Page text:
Welcome to another Republican presidential debate, the 20th for the remaining candidates, and the seventh hosted by CNN, which broadcasts the two-hour event from Mesa, Ariz., at 8 p.m. ET on Wednesday, moderated by John King. Is there anything new here? Oh, but yes. Both debates and debaters are “fundamentally different” than they were months ago, CNN’s Washington bureau chief and executive producer Sam Feist tells Inside the Beltway.
“Much has happened in both the campaign and the world since the early days, with progressively fewer candidates. Who’s up, who’s down? Rick Santorum, Mitt Romney and Newt Gingrich have all been front-runners in the past month, and their issues constantly change,” Mr. Feist says. “Republican voters can learn about their candidates in two ways. One, they can learn through a debate, where all four show what kind of leader and communicator they would be in office. Or they can learn from 30-second ads, many paid for by super PACs.”
Mr. Feist adds, “I come down on the side of the debate as a better way to discover the strengths and weaknesses of these candidates, who have all become better at their craft over time. It’s been interesting to watch them develop. These debates, I’d say, are better for the voters, better for the country, and ultimately, better for democracy.”
THE HORSE RACE
Former Massachusetts Gov. Mitt Romney has got a little lead on former Sen. Rick Santorum of Pennsylvania as the rivals head to the Arizona debate. Among Republican voters likely to vote in the state’s presidential primary, 36 percent support Mr. Romney, 32 percent back Mr. Santorum, 18 percent favor former House Speaker Newt Gingrich and 6 percent prefer Rep. Ron Paul of Texas.
Are voters fickle? Maybe not: Fifty-eight percent “definitely support” their choice, but 34 percent “might change their mind,” says a CNN/ORC poll of 467 Arizona Republicans conducted Friday through Monday.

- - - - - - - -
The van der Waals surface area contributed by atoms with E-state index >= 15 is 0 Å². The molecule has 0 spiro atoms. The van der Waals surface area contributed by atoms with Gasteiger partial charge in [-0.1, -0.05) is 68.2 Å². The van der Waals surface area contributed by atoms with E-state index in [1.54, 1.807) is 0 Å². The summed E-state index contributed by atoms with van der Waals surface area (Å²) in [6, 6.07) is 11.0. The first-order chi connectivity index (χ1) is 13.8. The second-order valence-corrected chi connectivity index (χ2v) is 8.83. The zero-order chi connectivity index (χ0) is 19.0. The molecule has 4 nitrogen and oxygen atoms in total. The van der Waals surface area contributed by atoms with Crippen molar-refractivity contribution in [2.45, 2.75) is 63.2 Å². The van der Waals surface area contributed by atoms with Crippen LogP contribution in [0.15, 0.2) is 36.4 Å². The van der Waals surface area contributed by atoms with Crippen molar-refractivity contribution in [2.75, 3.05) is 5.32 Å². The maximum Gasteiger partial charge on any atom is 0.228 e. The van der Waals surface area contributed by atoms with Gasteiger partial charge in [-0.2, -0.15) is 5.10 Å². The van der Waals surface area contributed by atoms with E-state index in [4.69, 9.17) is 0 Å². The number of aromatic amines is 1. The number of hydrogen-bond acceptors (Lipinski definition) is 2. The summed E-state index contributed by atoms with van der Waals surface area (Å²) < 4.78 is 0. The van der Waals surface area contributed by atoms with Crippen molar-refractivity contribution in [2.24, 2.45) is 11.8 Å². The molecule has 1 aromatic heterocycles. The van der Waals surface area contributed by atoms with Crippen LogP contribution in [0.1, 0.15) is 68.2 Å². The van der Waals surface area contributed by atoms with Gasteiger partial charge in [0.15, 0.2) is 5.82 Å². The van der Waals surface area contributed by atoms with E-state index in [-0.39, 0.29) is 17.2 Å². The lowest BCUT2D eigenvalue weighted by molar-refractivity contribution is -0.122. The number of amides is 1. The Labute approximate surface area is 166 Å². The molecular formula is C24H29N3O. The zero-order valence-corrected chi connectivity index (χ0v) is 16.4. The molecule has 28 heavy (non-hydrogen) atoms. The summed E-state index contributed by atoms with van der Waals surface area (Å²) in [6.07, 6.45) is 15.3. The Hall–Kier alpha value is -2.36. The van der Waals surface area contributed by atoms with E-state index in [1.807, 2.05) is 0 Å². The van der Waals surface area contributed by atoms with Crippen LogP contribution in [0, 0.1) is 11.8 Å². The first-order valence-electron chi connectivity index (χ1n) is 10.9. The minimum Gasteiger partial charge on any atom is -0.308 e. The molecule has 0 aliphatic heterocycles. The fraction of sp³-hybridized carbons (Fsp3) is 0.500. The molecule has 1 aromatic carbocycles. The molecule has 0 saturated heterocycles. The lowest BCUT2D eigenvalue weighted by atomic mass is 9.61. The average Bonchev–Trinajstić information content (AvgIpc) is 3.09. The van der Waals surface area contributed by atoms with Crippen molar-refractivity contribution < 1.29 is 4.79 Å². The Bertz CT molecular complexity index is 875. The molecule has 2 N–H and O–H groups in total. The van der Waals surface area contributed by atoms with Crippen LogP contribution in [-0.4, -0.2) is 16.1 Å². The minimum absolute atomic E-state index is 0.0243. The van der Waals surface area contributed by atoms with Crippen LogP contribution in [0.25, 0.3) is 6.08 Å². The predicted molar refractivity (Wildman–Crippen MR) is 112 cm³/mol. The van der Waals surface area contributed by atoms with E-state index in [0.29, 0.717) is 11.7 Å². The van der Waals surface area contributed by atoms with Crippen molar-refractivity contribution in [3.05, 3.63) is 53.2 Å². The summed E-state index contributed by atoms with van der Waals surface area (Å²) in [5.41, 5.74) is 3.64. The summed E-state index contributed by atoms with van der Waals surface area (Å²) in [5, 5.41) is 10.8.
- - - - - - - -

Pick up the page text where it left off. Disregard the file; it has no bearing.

Amid splashy missives from Disney, looming above the fuzzy red heads of meandering Elmo impersonators comes this stark message: “Don’t Believe the Liberal Media.” Indeed, two massive billboards emblazoned with the five-word motto went up on New York City's Times Square on Tuesday, courtesy of the Media Research Center.
The conservative watchdog expects 1.3 million onlookers to see their message during the next month, part of a $5 million public campaign to hold the liberal media accountable.
“There is no better location for this billboard than the liberal medias own backyard,” says Brent Bozell, president of the group. “This is the most important election in our lifetime and the American people are sick and tired of the left-wing media deciding who will govern our country.”
Americans still hate Congress. But they appear to hate the entire body of lawmakers more than individual representatives, says a new Harris Poll. The numbers are just plain lousy: Ninety-three percent of the 2,056 respondents give Congress a negative job review, with Republicans and Democrats reporting identical sentiments.
All were kinder to their local lawmakers, though: Almost two-thirds gave their own representative a thumbs down, with 64 percent of Republicans and 61 percent of Democrats agreeing.
“Members of Congress are probably happy a lot of the focus is on the presidential race at this point in time. Their consistent string of historically low approval ratings is not the main political focus,” observes Regina Corso, senior vice president of Harris Polls.View Entire Story
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